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Source: Hong Kong Government special administrative region

     A Government spokesman said today (June 20) that the Hong Kong Special Administrative Region (HKSAR) Government has noted the release of the United States Trafficking in Persons Report 2019 (USTIP Report) by the United States (US) State Department, which upgrades the HKSAR to Tier 2.     “Trafficking in Persons (TIP) has never been a prevalent problem in Hong Kong. There is no sign that Hong Kong is being actively used by syndicates as a destination or transit point for TIP. This notwithstanding, the HKSAR Government has all along been combating TIP in an all-out and highly proactive manner. Our unparalleled efforts made in 2018, coupled with substantial additional resources injected to relevant departments and our effective framework of over 50 legislative provisions, will ensure that the achievements made in the past year will be sustained and form a solid foundation for further improvements in future,” the spokesman said.     “The current-term HKSAR Government is vigorously combating TIP and enhancing the protection and well-being of foreign domestic helpers (FDHs). The HKSAR Government established in March 2018 a high-level inter-bureau/departmental Steering Committee chaired by the Chief Secretary for Administration and promulgated the Action Plan to Tackle TIP and to Enhance Protection of FDHs in Hong Kong. The Action Plan comprises a full range of comprehensive, strategic and targeted new measures on victim identification, investigation, enforcement, prosecution, victim protection and support, prevention and partnership building with different stakeholders, which were effectively implemented in the course of 2018.”     On victim identification, the Police extended the TIP victim screening mechanism to all of its 24 police districts and relevant units. At the same time, the Customs and Excise Department (C&ED) also implemented the screening mechanism department-wide. Together with the Immigration Department (ImmD), which has implemented the mechanism since 2015, over 7 500 initial TIP victim screenings were conducted in 2018, which represents a marked 60 per cent increase as compared with the 2017 figure.      The spokesman said, “The Police, the ImmD and the C&ED also worked closely together to improve the victim screening form, drawing particular reference to similar screening tools published by the Civil Society Anti-Human Trafficking Task Force. A better tool helps produce more accurate assessment.”     “Despite such proactive and intensified screening efforts, the percentage of victims identified has remained at a low level of less than 0.3 per cent (with only 18 victims identified in 2018), reinforcing our observation all along that TIP is not prevalent in Hong Kong.”     On investigation and enforcement, the Police, the ImmD, the C&ED and the Labour Department (LD) developed and instituted an inter-departmental joint investigation mechanism in August 2018 so that potential victims of TIP and FDH exploitation cases can be spared the agony of having to revisit their traumatic experience through serial interviews.     In addition, all relevant departments have appointed dedicated teams or designated focal points to handle TIP-related cases, greatly enhancing the overall and inter-departmental co-ordination on enforcement.     “Our law enforcement efforts have been stepped up and yielded positive outcomes. For example, in 2018, the Police conducted a total of 265 anti-vice operations, a 7.3 per cent increase as compared with the amount in 2017. In the same year, the Police investigated 136 sex trafficking-related cases and arrested a total of 19 syndicate members for a total of 110 counts of sex trafficking-related offences,” the spokesman said.     The LD introduced multiple new measures in 2018 to further enhance protection for FDHs.     “The well-being of FDHs in Hong Kong is a major focus of the Steering Committee. There are currently over 390 000 FDHs in Hong Kong, constituting about 10 per cent of our labour force. Over the past two decades, the number of FDHs working here has more than doubled, clearly demonstrating that Hong Kong is one of the most popular destinations for FDHs in the world.”     The LD has vigorously combated the malpractices of employment agencies (EA). Since April 2018, the LD has increased manpower and stepped up enforcement against EAs to complement the six-fold increase in maximum penalties against EAs for overcharging or operating without a licence following the enactment of the Employment (Amendment) Ordinance 2018 in February last year. The Ordinance has also given legal status to the Code of Practice for EAs (CoP) promulgated by the LD. EAs contravening the CoP’s requirements may risk their licences being revoked or refused for renewal. Moreover, the annual target for inspections of EAs was 2 000 in 2018, a significant 54 per cent increase over the 2014 figure. In addition to initiating prompt investigations upon receipt of complaints, regular and surprise inspections of EAs were undertaken by the LD. In each inspection visit, the LD would conduct thorough inspection to scrutinise various records to ensure that the EAs inspected were operating in compliance with the statutory requirements and more than 40 items required in the CoP.     “Our efforts have yielded effective outcomes. In 2018, the LD successfully prosecuted 10 EAs and revoked or refused to issue or renew the licences of 11 EAs. This also demonstrates the effectiveness of the Employment (Amendment) Ordinance 2018 in imposing sanctions against EAs through enforcing the CoP,” the spokesman said.     Since October 2018, records of conviction for overcharging or unlicensed operation by EAs, revocation and refusal for renewal of EA licences, and written warnings issued to EAs have been published on the LD’s dedicated EA Portal (www.eaa.labour.gov.hk) to assist employers at large and job seekers, including FDHs, to make more informed decisions when engaging EA services.     In December 2018, the LD launched a dedicated 24-hour hotline (2157 9537) to provide one-stop support for FDHs in making enquiries and seeking advice on their employment rights and obligations. Interpretation service is provided in seven native languages of FDHs (namely Tagalog, Bahasa Indonesia, Thai, Nepali, Hindi, Punjabi and Urdu). An online form has also been made available on the LD’s FDH Portal (www.fdh.labour.gov.hk) and EA Portal to assist FDHs to make enquiries and lodge complaints.     “In 2018, 48 FDH employers were prosecuted for aiding and abetting their FDHs in breaching their conditions of stay. Of these, 29 were convicted and sentenced to up to 12 weeks’ imprisonment and fined up to $45,000,” the spokesman said.     Separately, the Secretary for Labour and Welfare visited Jakarta, Indonesia, in January 2019 to reaffirm the two governments’ mutual commitment to safeguard the interests of Indonesian domestic helpers working in Hong Kong as well as enhance co-operation between the two sides in protecting FDHs.     On training and partnership, over 2 300 officials from various departments and organisations received TIP-related training locally or overseas in 2018 (around 30 per cent more than that in 2017). In particular, the Hospital Authority and the Multi-purpose Crisis Intervention and Support Centre also participated in such training sessions for the first time.     Furthermore, to foster stronger partnership with civil society, Government officials actively participated in events and campaigns organised by different local and international organisations in 2018.     The spokesman said, “Looking ahead, the HKSAR Government has already allocated additional annual funding of $62.63 million starting from the 2019-20 financial year to support various departments to create close to 100 new permanent posts in the civil service dedicated to the fight against TIP. We will sustain our efforts in this regard.”     To tackle TIP crimes, there are over 50 legal provisions against various types of TIP conduct which equip law enforcement agencies with the necessary power and authority and also the flexibility to take enforcement action against such crimes depending on the details of individual cases, rather than relying on a single piece of TIP legislation. The conduct referred to as “human trafficking” in the Palermo Protocol is fully covered and effectively prohibited by the relevant domestic legislation. Law enforcement agencies may resort to powers and rely on offences provided in different statutes in the course of investigation, enforcement and prosecution, so that they can cover all natures of crime involved, subject to individual case details and evidence.      “As a vibrant international metropolis, Hong Kong attaches great importance to the rule of law. We have a wide range of effective and comprehensive legislation to combat TIP crimes. Our multi-legislation approach targeting TIP has served Hong Kong well. It is thus unfair for some critics to maintain the view that the HKSAR Government lacks the determination in tackling TIP simply because there is no composite TIP law.”              “We consider some comments made by the US State Department in its USTIP Report on Hong Kong not entirely fair or well founded. We will maintain ongoing constructive dialogue and work closely with civil society and other governments to foster better mutual understanding and stronger partnership in combating TIP.     The HKSAR Government will continue the fight against TIP through a multi-pronged approach with commitment and determination,” the spokesman said.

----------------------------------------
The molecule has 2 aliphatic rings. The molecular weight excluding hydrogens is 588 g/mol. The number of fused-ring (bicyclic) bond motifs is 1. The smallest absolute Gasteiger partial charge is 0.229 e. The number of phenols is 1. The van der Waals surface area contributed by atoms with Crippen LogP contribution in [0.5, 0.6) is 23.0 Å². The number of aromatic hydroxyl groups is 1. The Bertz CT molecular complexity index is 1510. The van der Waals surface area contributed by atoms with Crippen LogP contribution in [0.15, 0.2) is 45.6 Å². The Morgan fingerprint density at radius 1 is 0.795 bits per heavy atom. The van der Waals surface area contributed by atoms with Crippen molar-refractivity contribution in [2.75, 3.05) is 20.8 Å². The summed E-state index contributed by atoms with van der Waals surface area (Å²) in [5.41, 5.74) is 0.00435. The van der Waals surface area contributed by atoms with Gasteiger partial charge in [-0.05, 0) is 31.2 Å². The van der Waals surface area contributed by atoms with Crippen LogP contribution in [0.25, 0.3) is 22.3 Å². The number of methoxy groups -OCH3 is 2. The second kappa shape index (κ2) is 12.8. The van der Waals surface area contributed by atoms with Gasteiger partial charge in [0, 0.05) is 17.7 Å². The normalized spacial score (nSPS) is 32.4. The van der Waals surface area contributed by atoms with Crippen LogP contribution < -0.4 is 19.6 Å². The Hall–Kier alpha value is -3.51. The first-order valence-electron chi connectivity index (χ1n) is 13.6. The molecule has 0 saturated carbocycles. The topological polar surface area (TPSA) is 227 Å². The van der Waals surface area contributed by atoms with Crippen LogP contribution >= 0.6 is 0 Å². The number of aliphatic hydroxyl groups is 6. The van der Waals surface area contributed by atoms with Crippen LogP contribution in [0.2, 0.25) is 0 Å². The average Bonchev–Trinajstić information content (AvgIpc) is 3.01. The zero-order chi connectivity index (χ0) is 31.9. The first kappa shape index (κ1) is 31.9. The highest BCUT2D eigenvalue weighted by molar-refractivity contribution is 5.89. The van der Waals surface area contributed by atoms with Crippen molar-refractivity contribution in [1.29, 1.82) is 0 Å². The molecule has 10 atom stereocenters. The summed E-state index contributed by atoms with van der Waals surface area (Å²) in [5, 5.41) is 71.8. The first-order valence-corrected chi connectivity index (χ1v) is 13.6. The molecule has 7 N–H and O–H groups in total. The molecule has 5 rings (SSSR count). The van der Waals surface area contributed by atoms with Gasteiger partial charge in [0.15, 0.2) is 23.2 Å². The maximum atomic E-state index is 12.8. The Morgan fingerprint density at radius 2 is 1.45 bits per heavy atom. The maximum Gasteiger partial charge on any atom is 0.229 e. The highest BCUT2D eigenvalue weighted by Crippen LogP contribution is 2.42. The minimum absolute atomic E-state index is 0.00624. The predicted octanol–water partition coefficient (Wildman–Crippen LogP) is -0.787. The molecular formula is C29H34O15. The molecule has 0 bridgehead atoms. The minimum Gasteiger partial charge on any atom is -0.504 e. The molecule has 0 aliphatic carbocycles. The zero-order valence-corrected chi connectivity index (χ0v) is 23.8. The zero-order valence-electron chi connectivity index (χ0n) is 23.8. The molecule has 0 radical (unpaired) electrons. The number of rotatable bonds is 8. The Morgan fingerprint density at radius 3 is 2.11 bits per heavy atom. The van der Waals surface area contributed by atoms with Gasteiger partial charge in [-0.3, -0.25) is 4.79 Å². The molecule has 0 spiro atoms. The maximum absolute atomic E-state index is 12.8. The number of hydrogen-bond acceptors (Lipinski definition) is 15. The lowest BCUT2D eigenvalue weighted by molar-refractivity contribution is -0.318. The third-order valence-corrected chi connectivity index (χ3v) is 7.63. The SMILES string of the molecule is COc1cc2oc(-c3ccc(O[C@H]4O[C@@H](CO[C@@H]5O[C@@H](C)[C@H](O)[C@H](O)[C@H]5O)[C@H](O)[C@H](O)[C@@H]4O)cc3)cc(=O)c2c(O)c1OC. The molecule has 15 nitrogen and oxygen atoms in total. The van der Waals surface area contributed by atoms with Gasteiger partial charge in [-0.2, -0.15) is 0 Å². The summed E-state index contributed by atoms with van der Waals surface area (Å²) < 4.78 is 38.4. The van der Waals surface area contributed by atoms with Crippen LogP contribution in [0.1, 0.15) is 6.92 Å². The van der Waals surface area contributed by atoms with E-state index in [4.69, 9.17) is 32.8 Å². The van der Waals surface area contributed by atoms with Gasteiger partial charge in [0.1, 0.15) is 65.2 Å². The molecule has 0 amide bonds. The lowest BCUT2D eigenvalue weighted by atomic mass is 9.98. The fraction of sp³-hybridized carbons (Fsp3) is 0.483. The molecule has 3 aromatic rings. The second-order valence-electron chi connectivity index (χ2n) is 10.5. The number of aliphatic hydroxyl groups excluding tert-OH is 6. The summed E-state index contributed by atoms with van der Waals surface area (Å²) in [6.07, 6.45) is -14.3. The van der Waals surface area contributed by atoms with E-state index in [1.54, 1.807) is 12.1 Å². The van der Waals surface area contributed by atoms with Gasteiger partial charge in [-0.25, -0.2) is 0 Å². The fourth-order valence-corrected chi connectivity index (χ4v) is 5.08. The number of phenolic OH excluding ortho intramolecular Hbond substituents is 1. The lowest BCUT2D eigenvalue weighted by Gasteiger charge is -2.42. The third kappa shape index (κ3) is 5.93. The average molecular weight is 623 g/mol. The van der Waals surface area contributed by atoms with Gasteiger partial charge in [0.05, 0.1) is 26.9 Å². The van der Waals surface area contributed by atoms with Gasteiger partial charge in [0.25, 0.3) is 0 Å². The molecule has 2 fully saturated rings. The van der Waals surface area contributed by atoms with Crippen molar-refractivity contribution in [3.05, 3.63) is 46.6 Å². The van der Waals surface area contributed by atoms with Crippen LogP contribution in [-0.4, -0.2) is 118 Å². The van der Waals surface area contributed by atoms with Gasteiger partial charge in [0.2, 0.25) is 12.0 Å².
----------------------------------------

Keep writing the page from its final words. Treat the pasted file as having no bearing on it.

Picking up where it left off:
MIL OSI Asia Pacific News